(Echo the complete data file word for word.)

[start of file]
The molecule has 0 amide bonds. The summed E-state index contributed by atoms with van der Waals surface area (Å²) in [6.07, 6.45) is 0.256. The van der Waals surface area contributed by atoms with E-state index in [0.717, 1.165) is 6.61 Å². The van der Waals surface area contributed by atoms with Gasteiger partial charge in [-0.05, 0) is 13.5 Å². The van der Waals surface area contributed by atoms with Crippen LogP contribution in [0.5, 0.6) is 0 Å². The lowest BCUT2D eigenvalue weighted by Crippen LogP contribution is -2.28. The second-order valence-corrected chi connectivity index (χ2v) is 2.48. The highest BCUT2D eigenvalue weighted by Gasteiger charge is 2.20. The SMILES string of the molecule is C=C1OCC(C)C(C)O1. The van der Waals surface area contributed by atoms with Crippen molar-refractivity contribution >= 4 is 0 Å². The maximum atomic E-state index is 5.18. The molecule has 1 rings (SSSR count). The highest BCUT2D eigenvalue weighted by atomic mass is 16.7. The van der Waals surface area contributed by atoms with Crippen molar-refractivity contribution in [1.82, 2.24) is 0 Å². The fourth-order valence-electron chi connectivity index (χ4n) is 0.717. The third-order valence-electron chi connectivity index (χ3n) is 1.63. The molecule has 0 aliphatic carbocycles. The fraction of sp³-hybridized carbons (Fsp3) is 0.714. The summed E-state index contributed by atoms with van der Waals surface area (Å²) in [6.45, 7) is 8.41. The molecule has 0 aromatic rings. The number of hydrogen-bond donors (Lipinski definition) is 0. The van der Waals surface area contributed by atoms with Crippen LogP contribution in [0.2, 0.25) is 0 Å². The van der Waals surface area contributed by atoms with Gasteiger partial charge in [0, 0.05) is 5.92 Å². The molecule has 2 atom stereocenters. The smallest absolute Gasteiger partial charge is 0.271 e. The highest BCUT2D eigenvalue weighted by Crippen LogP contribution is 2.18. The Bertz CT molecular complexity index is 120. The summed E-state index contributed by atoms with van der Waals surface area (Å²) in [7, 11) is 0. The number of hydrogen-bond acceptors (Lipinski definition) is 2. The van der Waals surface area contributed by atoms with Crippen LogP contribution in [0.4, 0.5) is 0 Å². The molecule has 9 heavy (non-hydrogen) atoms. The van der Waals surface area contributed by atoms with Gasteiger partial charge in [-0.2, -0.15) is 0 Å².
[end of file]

The molecule has 0 amide bonds. The summed E-state index contributed by atoms with van der Waals surface area (Å²) in [6.07, 6.45) is 0.256. The van der Waals surface area contributed by atoms with E-state index in [0.717, 1.165) is 6.61 Å². The van der Waals surface area contributed by atoms with Gasteiger partial charge in [-0.05, 0) is 13.5 Å². The van der Waals surface area contributed by atoms with Crippen LogP contribution in [0.5, 0.6) is 0 Å². The lowest BCUT2D eigenvalue weighted by Crippen LogP contribution is -2.28. The second-order valence-corrected chi connectivity index (χ2v) is 2.48. The highest BCUT2D eigenvalue weighted by Gasteiger charge is 2.20. The SMILES string of the molecule is C=C1OCC(C)C(C)O1. The van der Waals surface area contributed by atoms with Crippen molar-refractivity contribution >= 4 is 0 Å². The maximum atomic E-state index is 5.18. The molecule has 1 rings (SSSR count). The highest BCUT2D eigenvalue weighted by atomic mass is 16.7. The van der Waals surface area contributed by atoms with Crippen molar-refractivity contribution in [1.82, 2.24) is 0 Å². The fourth-order valence-electron chi connectivity index (χ4n) is 0.717. The third-order valence-electron chi connectivity index (χ3n) is 1.63. The molecule has 0 aliphatic carbocycles. The fraction of sp³-hybridized carbons (Fsp3) is 0.714. The summed E-state index contributed by atoms with van der Waals surface area (Å²) in [6.45, 7) is 8.41. The molecule has 0 aromatic rings. The number of hydrogen-bond donors (Lipinski definition) is 0. The van der Waals surface area contributed by atoms with Crippen LogP contribution in [0.2, 0.25) is 0 Å². The van der Waals surface area contributed by atoms with Gasteiger partial charge in [0, 0.05) is 5.92 Å². The molecule has 2 atom stereocenters. The smallest absolute Gasteiger partial charge is 0.271 e. The highest BCUT2D eigenvalue weighted by Crippen LogP contribution is 2.18. The Bertz CT molecular complexity index is 120. The summed E-state index contributed by atoms with van der Waals surface area (Å²) in [7, 11) is 0. The number of hydrogen-bond acceptors (Lipinski definition) is 2. The van der Waals surface area contributed by atoms with Crippen LogP contribution in [0.4, 0.5) is 0 Å². The molecule has 9 heavy (non-hydrogen) atoms. The van der Waals surface area contributed by atoms with Gasteiger partial charge in [-0.2, -0.15) is 0 Å².